On average, geraniums take about 12 to 15 weeks to go from seed to blooming. With this in mind, it is best to start them indoors about 10 weeks before you plan on planting them outdoors.

timg podcast banner 23

To know when to start your seeds indoors, simply count back from your last average frost date. If your last average frost date is June 1st, start seeds indoors around March 30th. This allows for 10 weeks of growth, giving plants plenty of time to germinate and fill out before planting outdoors.

Soaking Seeds Before Planting – Starting Geraniums From Seed

Geraniums not only grow slow, they can be slow to germinate as well. But there is a way to help speed germination, and it all starts by soaking your seeds before planting.

Soaking seeds before you plant them indoors can speed up germinating times by a week or more. To soak, moisten a paper towel, folding it together with your seeds inside.

Next, place the moist paper towel in a plastic container with a lid or a plastic baggy. Place the container or baggy in a warm room or location, and allow the seeds to soak for 24 to 36 hours. Now you are ready for planting!

growing geraniums indoors from seed
Plant a few geranium seeds in about half of your soil cells. This will give you a few extra starts for transplanting into any cells that may not have their seeds germinate.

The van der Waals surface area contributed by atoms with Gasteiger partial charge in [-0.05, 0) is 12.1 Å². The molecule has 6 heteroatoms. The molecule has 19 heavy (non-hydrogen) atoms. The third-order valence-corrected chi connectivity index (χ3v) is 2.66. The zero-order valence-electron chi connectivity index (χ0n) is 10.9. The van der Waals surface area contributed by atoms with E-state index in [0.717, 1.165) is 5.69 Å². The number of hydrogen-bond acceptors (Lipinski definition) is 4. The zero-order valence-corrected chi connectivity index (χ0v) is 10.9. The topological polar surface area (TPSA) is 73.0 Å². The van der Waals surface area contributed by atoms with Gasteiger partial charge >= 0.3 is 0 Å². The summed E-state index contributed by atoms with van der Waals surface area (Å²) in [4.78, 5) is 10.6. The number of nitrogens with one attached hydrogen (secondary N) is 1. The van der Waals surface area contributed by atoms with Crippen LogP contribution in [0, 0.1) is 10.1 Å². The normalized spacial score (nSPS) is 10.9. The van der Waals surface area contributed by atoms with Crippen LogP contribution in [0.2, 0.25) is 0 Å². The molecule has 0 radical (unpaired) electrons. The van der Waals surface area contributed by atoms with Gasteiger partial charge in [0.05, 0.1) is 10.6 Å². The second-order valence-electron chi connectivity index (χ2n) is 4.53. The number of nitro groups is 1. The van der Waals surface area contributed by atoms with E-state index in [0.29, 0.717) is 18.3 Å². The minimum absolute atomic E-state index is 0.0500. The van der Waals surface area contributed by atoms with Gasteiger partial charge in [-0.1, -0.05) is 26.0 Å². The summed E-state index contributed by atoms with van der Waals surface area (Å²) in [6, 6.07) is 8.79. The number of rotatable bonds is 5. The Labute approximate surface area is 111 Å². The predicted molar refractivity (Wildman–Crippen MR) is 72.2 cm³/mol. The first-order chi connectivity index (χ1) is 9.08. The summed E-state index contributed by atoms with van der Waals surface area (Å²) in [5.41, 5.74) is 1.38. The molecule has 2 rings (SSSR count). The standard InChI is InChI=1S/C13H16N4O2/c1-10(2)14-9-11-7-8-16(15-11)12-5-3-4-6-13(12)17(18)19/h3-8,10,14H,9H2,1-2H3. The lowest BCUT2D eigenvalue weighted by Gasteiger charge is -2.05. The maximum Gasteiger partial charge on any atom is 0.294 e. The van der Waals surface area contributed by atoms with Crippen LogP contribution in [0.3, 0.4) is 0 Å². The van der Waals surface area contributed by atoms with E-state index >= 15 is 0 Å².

Planting Geranium Seeds Indoors – Starting Geraniums From Seed

Starting geranium seeds indoors is much the same as starting vegetable plants. The only difference for geraniums is that it is best to use a larger starting size cell or container than you would with vegetable plants.

With the longer growth period of 10 weeks, geraniums need plenty of space to grow their root structure. Avoid using the smaller cell flats with 72 planting holes. Although they can start a lot of plants, they won’t be able to provide enough room to handle growth until the plants are ready for the outdoors.

Instead, use flats with larger and deeper spacing that hold 24 or 36 plants. These provide plenty of room for growing indoors for 10 weeks or more.

Another great option is to use old yogurt cups. The size and depth of the standard round yogurt cup is perfect for starting geranium seeds. Just poke a few drainage holes in the bottom and you are ready to go! See : 3 Great Ways To Make Seed Starting Containers From Recycled Materials

Old yogurt cups make the perfect vessel for starting geranium seeds. Just wash them out, poke a few holes in the bottom and plant.

Soil & Planting – How To Start Geraniums Indoors

Once your seeds and containers are ready to go, it is time for planting! Fill your seed starting cells with an all-purpose, loose, nutrient-filled seed starting mix. It is important to start your seeds with plenty of nutrients for growth right from the start.

Plant seeds 1/4 inch down into the soil, planting two seeds in about half of the pots. By planting half of the cells with two seeds, you will have extra to replant if some cells don’t germinate.